Oxfam's barriers to understanding sustainable development

Posted in: Comment, New Publications

The latest Oxfam Discussion Paper, A Safe and Just Space for Humanity, by Kate Raworth, opens with this:

Humanity’s challenge in the 21st century is to eradicate poverty and achieve prosperity for all within the means of the planet’s limited natural resources.  In the run-up to Rio+20, this discussion paper presents a visual framework – shaped like a doughnut – which brings planetary boundaries together with social boundaries, creating a safe and just space between the two, in which humanity can thrive.  Moving into this space demands far greater equity – within and between countries – in the use of natural resources, and far greater efficiency in transforming those resources to meet human needs.

I quite like this model as it places "inclusive and sustainable economic development" firmly within environmental limits (Oxfam say: an environmental ceiling) which is where it's located today.


This visual framework is a model of sustainable development and is welcome for its attempt at realism, and as it stands it will give comfort to those who think it's the environment that gets all the attention in thinking about sustainable development, at the expense of social and inter-generational justice – a complaint that was apparent in the recent Guardian web discussions I commented on.  Indeed, it is a desire to bring some balance to all this that has surely inspired Oxfam’s thinking.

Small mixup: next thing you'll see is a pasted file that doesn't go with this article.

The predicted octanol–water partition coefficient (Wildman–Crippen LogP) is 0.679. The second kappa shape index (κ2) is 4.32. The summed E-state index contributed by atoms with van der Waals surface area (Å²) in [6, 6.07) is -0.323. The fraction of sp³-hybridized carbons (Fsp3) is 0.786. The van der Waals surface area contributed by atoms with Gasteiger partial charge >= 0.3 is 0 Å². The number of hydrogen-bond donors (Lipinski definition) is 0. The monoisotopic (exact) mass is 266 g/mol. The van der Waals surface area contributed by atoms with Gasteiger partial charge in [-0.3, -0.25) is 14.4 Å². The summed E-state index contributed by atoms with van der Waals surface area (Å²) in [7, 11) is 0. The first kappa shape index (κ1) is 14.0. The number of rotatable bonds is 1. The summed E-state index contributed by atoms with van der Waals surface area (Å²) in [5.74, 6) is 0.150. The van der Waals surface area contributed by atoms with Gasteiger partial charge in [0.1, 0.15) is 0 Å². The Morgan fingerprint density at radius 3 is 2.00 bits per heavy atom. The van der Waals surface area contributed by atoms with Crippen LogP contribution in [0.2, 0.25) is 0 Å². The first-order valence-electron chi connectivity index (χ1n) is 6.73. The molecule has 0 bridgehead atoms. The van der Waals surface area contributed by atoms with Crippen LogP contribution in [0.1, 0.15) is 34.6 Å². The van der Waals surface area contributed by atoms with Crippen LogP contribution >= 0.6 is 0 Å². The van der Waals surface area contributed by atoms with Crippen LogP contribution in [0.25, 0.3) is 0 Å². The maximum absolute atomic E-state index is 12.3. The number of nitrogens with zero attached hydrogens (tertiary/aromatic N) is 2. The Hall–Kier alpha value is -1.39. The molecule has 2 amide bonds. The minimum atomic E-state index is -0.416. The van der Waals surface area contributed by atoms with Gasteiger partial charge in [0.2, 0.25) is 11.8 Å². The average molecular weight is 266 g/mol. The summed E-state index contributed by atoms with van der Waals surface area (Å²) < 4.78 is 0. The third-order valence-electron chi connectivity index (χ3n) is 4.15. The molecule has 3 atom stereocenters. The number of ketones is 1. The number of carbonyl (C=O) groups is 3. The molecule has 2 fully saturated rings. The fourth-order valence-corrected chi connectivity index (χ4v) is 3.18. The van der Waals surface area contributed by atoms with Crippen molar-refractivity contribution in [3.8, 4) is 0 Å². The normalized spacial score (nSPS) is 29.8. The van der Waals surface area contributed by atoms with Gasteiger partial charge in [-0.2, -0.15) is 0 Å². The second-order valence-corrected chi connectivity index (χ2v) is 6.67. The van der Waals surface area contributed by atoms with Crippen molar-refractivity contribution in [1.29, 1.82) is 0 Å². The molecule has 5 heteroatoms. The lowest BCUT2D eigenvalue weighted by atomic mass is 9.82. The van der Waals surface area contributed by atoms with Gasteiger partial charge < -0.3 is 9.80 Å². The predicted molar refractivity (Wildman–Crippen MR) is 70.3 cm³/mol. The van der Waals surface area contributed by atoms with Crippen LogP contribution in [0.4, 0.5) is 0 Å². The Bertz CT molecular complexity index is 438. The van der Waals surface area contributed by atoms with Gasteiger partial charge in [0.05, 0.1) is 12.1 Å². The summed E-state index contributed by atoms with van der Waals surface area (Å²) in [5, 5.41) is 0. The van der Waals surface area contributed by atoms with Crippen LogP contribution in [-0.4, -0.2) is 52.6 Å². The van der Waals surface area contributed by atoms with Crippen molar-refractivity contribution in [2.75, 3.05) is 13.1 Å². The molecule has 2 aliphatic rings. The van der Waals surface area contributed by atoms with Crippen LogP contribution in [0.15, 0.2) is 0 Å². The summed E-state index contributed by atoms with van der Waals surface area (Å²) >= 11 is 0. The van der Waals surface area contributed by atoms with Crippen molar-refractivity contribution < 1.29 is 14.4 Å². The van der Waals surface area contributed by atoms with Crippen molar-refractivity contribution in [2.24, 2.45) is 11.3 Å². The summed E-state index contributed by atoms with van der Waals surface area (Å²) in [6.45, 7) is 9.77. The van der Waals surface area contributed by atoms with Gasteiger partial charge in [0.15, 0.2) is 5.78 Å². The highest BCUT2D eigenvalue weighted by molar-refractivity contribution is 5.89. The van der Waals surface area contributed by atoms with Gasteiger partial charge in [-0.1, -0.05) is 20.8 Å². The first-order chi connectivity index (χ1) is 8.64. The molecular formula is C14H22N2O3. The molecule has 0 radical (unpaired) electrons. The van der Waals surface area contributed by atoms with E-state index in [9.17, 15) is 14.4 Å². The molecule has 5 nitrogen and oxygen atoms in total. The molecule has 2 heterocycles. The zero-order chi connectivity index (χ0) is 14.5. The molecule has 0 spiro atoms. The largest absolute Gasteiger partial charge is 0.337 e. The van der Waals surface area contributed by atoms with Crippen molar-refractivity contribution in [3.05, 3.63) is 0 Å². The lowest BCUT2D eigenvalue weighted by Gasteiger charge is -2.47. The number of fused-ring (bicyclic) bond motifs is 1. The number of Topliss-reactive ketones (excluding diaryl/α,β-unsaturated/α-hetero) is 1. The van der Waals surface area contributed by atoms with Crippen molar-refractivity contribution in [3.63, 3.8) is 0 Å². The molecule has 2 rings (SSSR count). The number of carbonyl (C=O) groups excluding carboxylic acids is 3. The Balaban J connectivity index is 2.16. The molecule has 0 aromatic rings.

But the model seems flawed in a fundamental way.  In describing the doughnut, I shall say why I think this.

First, the good points: This model of sustainable development combines the concept of planetary boundaries with a complementary one of social boundaries.  Oxfam says: “

Achieving sustainable development means ensuring that all people have the resources needed – such as food, water, health care, and energy – to fulfil their human rights.  And it means ensuring that humanity’s use of natural resources does not stress critical Earth-system processes – by causing climate change or biodiversity loss, for example – to the point that Earth is pushed out of the stable state, known as the Holocene, which has been so beneficial to humankind over the past 10,000 years.”

Anyone who thinks about Sustainable Development acknowledges the conjoined objectives of poverty eradication and environmental sustainability in order to bring about widespread and sustained human well-being.

The Oxfam Doughnut brings these goals into a bounded framework where:

“The social foundation forms an inner boundary, below which are many dimensions of human deprivation.  The environmental ceiling forms an outer boundary, beyond which are many dimensions of environmental degradation.  Between the two boundaries lies an area – shaped like a doughnut – which represents an environmentally safe and socially just space for humanity to thrive in.  It is also the space in which inclusive and sustainable economic development takes place.”

It is, of course, a compelling image.  But it is also an odd one in that the terms used in it are not quite of the same order.  Oxfam says:

“The 11 dimensions of the social foundation are illustrative and are based on governments’ priorities for Rio+20.  The nine dimensions of the environmental ceiling are based on the planetary boundaries set out by Rockström et al. (2009b).”